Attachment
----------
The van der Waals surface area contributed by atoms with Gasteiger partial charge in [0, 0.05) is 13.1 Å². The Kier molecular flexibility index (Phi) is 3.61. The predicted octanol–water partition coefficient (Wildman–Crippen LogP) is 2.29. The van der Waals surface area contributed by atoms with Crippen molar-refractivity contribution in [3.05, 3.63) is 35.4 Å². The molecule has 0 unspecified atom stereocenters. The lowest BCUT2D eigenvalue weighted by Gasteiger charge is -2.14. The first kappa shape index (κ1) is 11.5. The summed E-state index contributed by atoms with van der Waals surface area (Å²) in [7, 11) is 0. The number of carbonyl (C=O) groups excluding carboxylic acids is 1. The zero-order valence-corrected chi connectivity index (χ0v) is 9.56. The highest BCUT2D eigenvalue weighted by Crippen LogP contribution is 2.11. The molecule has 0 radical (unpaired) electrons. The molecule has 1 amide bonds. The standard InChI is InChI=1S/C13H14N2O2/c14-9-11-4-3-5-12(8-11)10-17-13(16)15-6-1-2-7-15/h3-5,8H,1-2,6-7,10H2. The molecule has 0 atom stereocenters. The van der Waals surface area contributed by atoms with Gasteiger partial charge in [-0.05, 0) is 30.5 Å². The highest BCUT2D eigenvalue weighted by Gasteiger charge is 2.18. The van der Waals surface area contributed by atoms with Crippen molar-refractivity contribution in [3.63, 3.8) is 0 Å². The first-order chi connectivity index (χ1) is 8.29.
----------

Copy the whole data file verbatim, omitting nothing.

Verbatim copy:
The van der Waals surface area contributed by atoms with Gasteiger partial charge in [0, 0.05) is 13.1 Å². The Kier molecular flexibility index (Phi) is 3.61. The predicted octanol–water partition coefficient (Wildman–Crippen LogP) is 2.29. The van der Waals surface area contributed by atoms with Crippen molar-refractivity contribution in [3.05, 3.63) is 35.4 Å². The molecule has 0 unspecified atom stereocenters. The lowest BCUT2D eigenvalue weighted by Gasteiger charge is -2.14. The first kappa shape index (κ1) is 11.5. The summed E-state index contributed by atoms with van der Waals surface area (Å²) in [7, 11) is 0. The number of carbonyl (C=O) groups excluding carboxylic acids is 1. The zero-order valence-corrected chi connectivity index (χ0v) is 9.56. The highest BCUT2D eigenvalue weighted by Crippen LogP contribution is 2.11. The molecule has 0 radical (unpaired) electrons. The molecule has 1 amide bonds. The standard InChI is InChI=1S/C13H14N2O2/c14-9-11-4-3-5-12(8-11)10-17-13(16)15-6-1-2-7-15/h3-5,8H,1-2,6-7,10H2. The molecule has 0 atom stereocenters. The van der Waals surface area contributed by atoms with Gasteiger partial charge in [-0.05, 0) is 30.5 Å². The highest BCUT2D eigenvalue weighted by Gasteiger charge is 2.18. The van der Waals surface area contributed by atoms with Crippen molar-refractivity contribution in [3.63, 3.8) is 0 Å². The first-order chi connectivity index (χ1) is 8.29.